In reaction to a spike in COVID-19 cases in the orthodox Jewish community of Borough Park, Brooklyn, the city put dozens of contact tracers on the streets in recent days — giving out masks, hand sanitizer and literature to encourage residents to take extra measures to stop the spread of the contagion.
Tracers from the city’s Test and Trace Corps fanned out along busy 13th Avenue, crowded with shoppers gathering well before the next Jewish holiday of Succoth, in which members of the community and families gather for meals in small huts, as was done in ancient times to commemorate the wandering through the desert.
Last week, the Department of Health and Mental Hygiene reported that recent COVID upticks in nine neighborhoods with positivity rates of above 3% in the boroughs were contributing to about a quarter of all new cases citywide. On Thursday, city officials updated infection rates based on 14-day positivity rates with Borough Park now reporting upwards of 6.51% positivity.
The Health Department set up a command post at the Borough Park Library on 43rd Street where they disbursed boxes of masks, bottles of sanitizers and literature to help inform the Orthodox community of the dangers of the virus. Many took the literature and masks, many shaking their heads in favor of protection as many lost elderly family members to the virus early on.
“It certainly couldn’t hurt and I don’t want my family getting sick,” said David Herschel, a resident of Borough Park. “Many people are using the masks now – they hear more people are getting the virus.”
Another resident who asked not to be identified said, “I just don’t know how real this is anymore. I don’t see a lot of people getting sick right now, but I guess better to not take too many chances.”
Orthodox Jewish residents could be seen crowding the sidewalks of busy 13th Avenue, wearing their masks given to them by contact tracers.
“They’ve been very receptive to the masks,” said Mary Cody, a contact tracer distributing masks on 44th Street. “They want to have the masks and hand sanitizer. We just finished and have to get more supplies already. They are coming to us and getting the pamphlets and we have it in Yiddish. They really like it, because they are coming to us.”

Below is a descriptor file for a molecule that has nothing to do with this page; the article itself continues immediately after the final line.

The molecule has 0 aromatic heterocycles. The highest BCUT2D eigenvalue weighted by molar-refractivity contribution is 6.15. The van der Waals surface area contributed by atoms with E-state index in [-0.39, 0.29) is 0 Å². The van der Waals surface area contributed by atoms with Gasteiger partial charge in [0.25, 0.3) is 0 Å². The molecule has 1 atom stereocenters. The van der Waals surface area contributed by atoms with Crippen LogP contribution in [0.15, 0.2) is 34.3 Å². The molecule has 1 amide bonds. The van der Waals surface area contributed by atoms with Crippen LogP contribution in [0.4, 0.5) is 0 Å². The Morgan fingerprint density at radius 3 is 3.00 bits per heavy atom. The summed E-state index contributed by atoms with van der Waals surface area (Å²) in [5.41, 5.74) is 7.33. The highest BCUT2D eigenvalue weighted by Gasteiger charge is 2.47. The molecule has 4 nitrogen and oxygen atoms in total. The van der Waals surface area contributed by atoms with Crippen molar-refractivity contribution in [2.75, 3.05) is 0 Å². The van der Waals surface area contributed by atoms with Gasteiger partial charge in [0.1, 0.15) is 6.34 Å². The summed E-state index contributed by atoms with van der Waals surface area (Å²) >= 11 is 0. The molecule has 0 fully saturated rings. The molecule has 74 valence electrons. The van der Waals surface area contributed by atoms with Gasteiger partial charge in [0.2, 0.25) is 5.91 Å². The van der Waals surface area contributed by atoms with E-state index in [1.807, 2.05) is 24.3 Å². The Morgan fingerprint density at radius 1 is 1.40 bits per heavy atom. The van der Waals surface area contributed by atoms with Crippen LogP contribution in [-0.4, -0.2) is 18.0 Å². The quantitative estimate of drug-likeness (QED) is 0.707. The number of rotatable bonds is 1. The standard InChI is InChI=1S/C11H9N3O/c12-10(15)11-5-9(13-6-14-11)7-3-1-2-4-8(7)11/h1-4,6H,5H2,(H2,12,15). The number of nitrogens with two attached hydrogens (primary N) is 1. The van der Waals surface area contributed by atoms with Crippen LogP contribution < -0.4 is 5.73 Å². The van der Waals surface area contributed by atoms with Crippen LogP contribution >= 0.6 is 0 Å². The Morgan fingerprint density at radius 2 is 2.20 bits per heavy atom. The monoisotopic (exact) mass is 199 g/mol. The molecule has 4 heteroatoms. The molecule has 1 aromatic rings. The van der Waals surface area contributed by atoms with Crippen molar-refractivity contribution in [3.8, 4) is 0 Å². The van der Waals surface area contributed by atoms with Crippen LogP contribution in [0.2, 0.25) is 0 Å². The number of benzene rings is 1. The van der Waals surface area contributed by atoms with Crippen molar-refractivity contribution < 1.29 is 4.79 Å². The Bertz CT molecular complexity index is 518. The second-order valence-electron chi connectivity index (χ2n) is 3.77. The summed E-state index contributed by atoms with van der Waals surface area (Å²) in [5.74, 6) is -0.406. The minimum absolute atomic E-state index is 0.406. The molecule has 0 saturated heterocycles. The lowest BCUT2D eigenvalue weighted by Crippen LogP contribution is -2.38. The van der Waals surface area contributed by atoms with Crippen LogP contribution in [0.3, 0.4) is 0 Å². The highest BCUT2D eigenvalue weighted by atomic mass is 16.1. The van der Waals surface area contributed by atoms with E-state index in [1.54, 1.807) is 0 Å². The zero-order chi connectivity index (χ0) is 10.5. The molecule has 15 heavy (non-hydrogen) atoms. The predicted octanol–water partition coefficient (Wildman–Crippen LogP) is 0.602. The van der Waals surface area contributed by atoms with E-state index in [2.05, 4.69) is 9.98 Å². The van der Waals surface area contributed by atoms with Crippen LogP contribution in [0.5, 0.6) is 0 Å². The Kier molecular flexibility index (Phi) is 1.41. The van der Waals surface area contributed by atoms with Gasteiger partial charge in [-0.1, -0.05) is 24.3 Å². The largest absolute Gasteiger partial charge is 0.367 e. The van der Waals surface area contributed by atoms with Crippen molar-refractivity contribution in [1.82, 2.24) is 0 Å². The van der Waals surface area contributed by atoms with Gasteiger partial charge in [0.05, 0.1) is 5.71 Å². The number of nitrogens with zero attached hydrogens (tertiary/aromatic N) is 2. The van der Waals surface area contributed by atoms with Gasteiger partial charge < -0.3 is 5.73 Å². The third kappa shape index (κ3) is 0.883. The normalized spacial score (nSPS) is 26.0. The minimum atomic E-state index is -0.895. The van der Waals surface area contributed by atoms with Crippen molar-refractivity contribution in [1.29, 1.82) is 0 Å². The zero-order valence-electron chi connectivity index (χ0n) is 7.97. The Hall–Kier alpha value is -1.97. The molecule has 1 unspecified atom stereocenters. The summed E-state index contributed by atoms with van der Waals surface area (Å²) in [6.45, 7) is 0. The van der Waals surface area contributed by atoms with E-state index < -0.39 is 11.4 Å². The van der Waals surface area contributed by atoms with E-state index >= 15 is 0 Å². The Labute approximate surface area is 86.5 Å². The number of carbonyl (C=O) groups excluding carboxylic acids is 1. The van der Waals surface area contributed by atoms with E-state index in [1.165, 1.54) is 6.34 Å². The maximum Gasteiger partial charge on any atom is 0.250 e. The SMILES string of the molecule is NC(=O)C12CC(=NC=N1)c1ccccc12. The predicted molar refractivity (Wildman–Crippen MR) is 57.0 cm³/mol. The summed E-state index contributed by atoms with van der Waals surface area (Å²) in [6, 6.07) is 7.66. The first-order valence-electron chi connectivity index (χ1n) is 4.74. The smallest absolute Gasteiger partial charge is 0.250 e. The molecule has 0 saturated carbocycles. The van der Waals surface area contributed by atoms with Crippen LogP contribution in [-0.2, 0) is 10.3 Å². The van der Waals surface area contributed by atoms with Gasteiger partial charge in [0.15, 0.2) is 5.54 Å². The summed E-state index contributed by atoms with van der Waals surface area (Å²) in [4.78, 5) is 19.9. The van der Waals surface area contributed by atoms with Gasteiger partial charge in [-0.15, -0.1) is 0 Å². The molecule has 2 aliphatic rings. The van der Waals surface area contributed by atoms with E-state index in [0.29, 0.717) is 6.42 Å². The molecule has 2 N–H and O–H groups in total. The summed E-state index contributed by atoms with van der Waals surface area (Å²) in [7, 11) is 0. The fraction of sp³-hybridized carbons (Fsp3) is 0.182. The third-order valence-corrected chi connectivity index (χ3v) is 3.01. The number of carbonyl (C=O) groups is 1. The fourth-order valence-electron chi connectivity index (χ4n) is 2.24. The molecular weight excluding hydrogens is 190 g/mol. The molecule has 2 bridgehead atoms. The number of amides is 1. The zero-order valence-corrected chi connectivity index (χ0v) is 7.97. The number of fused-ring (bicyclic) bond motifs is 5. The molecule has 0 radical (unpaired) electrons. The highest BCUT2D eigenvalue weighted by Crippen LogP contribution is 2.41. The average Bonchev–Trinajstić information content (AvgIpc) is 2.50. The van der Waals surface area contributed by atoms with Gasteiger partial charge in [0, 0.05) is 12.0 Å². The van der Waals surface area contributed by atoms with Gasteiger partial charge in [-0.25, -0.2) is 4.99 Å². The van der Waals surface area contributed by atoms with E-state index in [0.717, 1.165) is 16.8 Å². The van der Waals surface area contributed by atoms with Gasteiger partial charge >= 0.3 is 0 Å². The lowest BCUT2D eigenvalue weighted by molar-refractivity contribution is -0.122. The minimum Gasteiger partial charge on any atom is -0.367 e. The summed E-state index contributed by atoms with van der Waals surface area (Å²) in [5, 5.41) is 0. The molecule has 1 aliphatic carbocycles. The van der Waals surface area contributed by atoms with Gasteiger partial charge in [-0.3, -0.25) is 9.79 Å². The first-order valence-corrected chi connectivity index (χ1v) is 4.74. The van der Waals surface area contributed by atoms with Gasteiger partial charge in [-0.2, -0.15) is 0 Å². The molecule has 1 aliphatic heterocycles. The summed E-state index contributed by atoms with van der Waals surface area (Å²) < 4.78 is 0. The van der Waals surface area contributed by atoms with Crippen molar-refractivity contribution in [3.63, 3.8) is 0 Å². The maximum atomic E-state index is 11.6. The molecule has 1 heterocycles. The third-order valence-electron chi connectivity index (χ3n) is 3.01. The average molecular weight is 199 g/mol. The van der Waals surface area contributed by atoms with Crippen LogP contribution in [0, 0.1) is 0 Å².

“It’s wonderful, they have been receptive, they are wonderful, lovely community,” said another tracer who added, “not a single one turned it away.”
“We are handing out masks, sanitizers and we are excited to get everyone involved in stopping the virus,” said Hannah Simpson, one of the leaders from Health and Hospitals. “We are here to get everyone on board to get the city back to the normal we love and cherish.”
In addition to the outreach and mask distribution, the city’s Test and Trace Corps set up pop-up testing sites, deployed a dozen sound trucks and flooded worrisome zip codes with robocalls urging New Yorker’s to get tested, wear masks and maintain social distance.
Nearly 1,000 city personnel have been conducting outreach, inspecting businesses for COVID health compliance and educating residents on how to prevent the spread of the virus since the upticks began over a week ago, according to City Hall.
Only the Gravesend/Homecrest communities saw a higher increase with 6.9% positivity test rates. Both communities lost hundreds of people to the virus during the height of the crisis in March and April, officials said. Other parts of the city were also being eyed for possible spikes in cases. Both Brooklyn and Queens were the focus of much of that attention.
Despite the outbreaks, Mayor Bill de Blasio said during a press conference Thursday that the citywide positivity rate continues to remain low. The number of New Yorkers testing positive for the virus based on the city’s seven-day average is 1.52% with the daily rate hitting 1.59%.
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